Tammam Ali

H&N Project Manager/Relief International

Normal user

18 Jul 2016, 14:14

Thank you very much Juliet for your response.

Madeleine

Nutrition consultant

Normal user

18 Jul 2016, 16:37

Normally IYCF was for child before 24 months. But to reduce low birth weight it is very important to begin to follow nutrition of women during the pregnancy. However, in practice its not what actually happens in the health facility.
One thousand days (1000 Days) opportunity has to be strengthened.

Juliet

Normal user

18 Jul 2016, 16:55

Very true Madeleine. The pregnancy status was not normally catered for by health facilities. Thankfully because of continued up scaling of nutrition and advocacy on maternal and child health we are now slowly getting into the practice of catering for the unborn child in our counseling.

Tammam Ali

H&N Project Manager/Relief International

Normal user

18 Jul 2016, 17:29

Dear Mustafa, could you please tell what was your project exactly targeting?? Pregnancy which gestational age? Lactating... is it upto 2years postpartum???

Anonymous 3285

Normal user

19 Jul 2016, 05:45

I think at first we need to clearly know what is counselling. Giving too much information to women is not effective so counselling should be done to specific target group in specific time period. I think IYCF counselling should be provide to 8-9 months pregnant women about breast feeding practices and as well as we can give counselling to 5 months child's mother on complementary feeding.

Mueni

UNICEF

Normal user

19 Jul 2016, 08:26

Dear Tamman,
As a mother who has gone through the process of IYCF fully I believe that IYCF counseling needs to start possibly well before pregnancy and pregnancy period is one of the most critical period . For example exclusive breastfeeding is not as easy to practice as it sounds on the books; it is very demanding and the mother has to accept to bear/ cope with sleep deprivation and fatigue. if she is not convinced during pregnancy it is difficult to do so while she is sleep deprived and tired during the exclusive breastfeeding period. I think that you should include pregnant women and possibly their husbands in your IYCF counseling sessions

Juliet

Normal user

19 Jul 2016, 08:32

Yes you are right. Counseling is a continuous process more so for IYCF it is recommended that 2-3 relevant information be given per session. Counseling on maternal nutrition is from time of conception. Breastfeeding plan from around 6 months of pregnancy. Exclusive breastfeeding and maintainance from 8th month of pregnancy and continued followup on contact during PNC clinics with complementary feeding plan once baby is 5 months of age and it continues till age of 24 months

Tammam Ali

H&N Project Manager/Relief International

Normal user

19 Jul 2016, 08:41

Dear Anonymous 3285, Actually I support your reply. it seems for me very logic

Juliet

Normal user

19 Jul 2016, 09:04

Very true Mueni. Being an advocate of Nutrition especially on IYCF and having practiced it myself it is very important to prepare mothers. The different places i have worked, that is the strategy that actually seemed to bear fruits. When a mother is prepared, the resolve to practice will be there come what may. IYCF is unfortunately more on behavior change. We are not only dealing with the mother to be but also with external influences from husbands, mothers and grandparents among others. Lack of adequate counseling for the mothers will lead to external influence and thus what the mother chooses may depend on whom convinces them most and in most cases the most convenient method will be probably the most probable option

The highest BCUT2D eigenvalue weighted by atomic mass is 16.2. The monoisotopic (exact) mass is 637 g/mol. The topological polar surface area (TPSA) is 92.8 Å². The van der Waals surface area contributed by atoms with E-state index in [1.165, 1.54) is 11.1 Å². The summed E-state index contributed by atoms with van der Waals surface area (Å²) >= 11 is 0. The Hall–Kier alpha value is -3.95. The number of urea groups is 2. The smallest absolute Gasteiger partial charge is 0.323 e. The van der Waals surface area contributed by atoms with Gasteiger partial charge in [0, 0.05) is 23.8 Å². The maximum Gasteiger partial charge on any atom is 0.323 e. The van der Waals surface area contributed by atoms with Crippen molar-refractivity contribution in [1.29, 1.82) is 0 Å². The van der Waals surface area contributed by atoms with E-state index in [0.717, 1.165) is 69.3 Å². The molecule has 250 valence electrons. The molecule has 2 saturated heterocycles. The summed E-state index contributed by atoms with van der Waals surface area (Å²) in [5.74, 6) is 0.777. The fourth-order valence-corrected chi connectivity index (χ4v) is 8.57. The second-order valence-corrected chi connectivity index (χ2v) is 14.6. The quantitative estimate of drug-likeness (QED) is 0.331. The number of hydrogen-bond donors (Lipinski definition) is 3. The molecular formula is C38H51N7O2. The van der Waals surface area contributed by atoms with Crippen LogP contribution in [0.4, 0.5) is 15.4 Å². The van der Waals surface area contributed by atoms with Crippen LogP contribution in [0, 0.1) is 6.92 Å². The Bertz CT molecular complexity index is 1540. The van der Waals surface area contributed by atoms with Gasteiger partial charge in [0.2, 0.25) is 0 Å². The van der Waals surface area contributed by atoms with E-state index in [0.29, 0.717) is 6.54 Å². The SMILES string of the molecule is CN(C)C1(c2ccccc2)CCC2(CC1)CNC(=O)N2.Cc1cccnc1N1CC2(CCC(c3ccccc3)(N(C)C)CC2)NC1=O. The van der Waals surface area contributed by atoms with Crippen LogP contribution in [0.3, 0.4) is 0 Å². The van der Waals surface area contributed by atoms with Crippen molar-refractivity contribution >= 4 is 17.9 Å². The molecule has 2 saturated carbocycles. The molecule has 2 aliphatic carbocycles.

Felicity Savage

Chair, World Alliance for Breastfeeding Action

Technical expert

19 Jul 2016, 11:01

We must recognise that mothers need more than MESSAGES telling them what to do: they need help. Counselling is not just information and advice: it means listening, building confidence and giving support. There is good evidence that showing a mother antenatally how to breastfeed makes a difference to her success: let her practise positioning and attaching a baby using a doll. After delivery she will have more confidence and is less likely to experience the common problems of sore nipples, insufficient milk, and ineffective suckling which are the commonest causes of failure. A good example is the research done by Duffy [Midwifery 1997; 13:189-96], but many health workers have learned this from experience. Showing her other practices like skin-to-skin contact and expressing milk, are also valuable. Such antenatal preparation should be standard practice.

Tammam Ali

H&N Project Manager/Relief International

Normal user

19 Jul 2016, 11:34

Thanks Savage. Did you work previously or now at any IYCF project. if Yes what was the protocol?

Isabelle Modigell

Tech RRT

Normal user

19 Jul 2016, 13:36

Dear Tammam,

Thanks for your question.

Bear in mind that if we only start to counsel later on, several practices that we would like to avoid may have already occurred (e.g. discarding colostrum, pre-lacteal feeding), some of which may cause contribute to challenges with breastfeeding later on.